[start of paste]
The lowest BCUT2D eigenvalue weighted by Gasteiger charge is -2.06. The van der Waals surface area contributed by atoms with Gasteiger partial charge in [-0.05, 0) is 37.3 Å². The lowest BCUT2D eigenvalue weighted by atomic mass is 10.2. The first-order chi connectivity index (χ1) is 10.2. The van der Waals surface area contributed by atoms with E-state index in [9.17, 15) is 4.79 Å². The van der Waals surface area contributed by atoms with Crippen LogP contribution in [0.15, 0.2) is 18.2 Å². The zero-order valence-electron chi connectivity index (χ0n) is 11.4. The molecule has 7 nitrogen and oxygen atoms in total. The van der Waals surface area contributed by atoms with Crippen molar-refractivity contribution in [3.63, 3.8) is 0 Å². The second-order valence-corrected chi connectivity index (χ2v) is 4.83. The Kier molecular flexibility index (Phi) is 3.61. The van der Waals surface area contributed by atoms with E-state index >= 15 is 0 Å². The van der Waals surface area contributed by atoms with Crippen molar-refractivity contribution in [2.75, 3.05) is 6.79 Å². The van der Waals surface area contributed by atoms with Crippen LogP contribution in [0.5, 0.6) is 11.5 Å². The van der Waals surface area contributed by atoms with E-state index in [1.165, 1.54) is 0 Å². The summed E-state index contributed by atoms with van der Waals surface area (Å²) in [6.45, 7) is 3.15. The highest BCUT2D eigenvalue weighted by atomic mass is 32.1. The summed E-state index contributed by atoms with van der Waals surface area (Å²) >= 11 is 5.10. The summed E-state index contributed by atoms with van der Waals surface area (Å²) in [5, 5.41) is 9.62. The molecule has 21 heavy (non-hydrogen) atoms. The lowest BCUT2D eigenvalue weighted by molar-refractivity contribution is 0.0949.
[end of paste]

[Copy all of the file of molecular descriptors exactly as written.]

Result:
The lowest BCUT2D eigenvalue weighted by Gasteiger charge is -2.06. The van der Waals surface area contributed by atoms with Gasteiger partial charge in [-0.05, 0) is 37.3 Å². The lowest BCUT2D eigenvalue weighted by atomic mass is 10.2. The first-order chi connectivity index (χ1) is 10.2. The van der Waals surface area contributed by atoms with E-state index in [9.17, 15) is 4.79 Å². The van der Waals surface area contributed by atoms with Crippen LogP contribution in [0.15, 0.2) is 18.2 Å². The zero-order valence-electron chi connectivity index (χ0n) is 11.4. The molecule has 7 nitrogen and oxygen atoms in total. The van der Waals surface area contributed by atoms with Crippen molar-refractivity contribution in [3.63, 3.8) is 0 Å². The second-order valence-corrected chi connectivity index (χ2v) is 4.83. The Kier molecular flexibility index (Phi) is 3.61. The van der Waals surface area contributed by atoms with E-state index >= 15 is 0 Å². The van der Waals surface area contributed by atoms with Crippen molar-refractivity contribution in [2.75, 3.05) is 6.79 Å². The van der Waals surface area contributed by atoms with Crippen LogP contribution in [0.5, 0.6) is 11.5 Å². The van der Waals surface area contributed by atoms with E-state index in [1.165, 1.54) is 0 Å². The summed E-state index contributed by atoms with van der Waals surface area (Å²) in [6.45, 7) is 3.15. The highest BCUT2D eigenvalue weighted by atomic mass is 32.1. The summed E-state index contributed by atoms with van der Waals surface area (Å²) >= 11 is 5.10. The summed E-state index contributed by atoms with van der Waals surface area (Å²) in [5, 5.41) is 9.62. The molecule has 21 heavy (non-hydrogen) atoms. The lowest BCUT2D eigenvalue weighted by molar-refractivity contribution is 0.0949.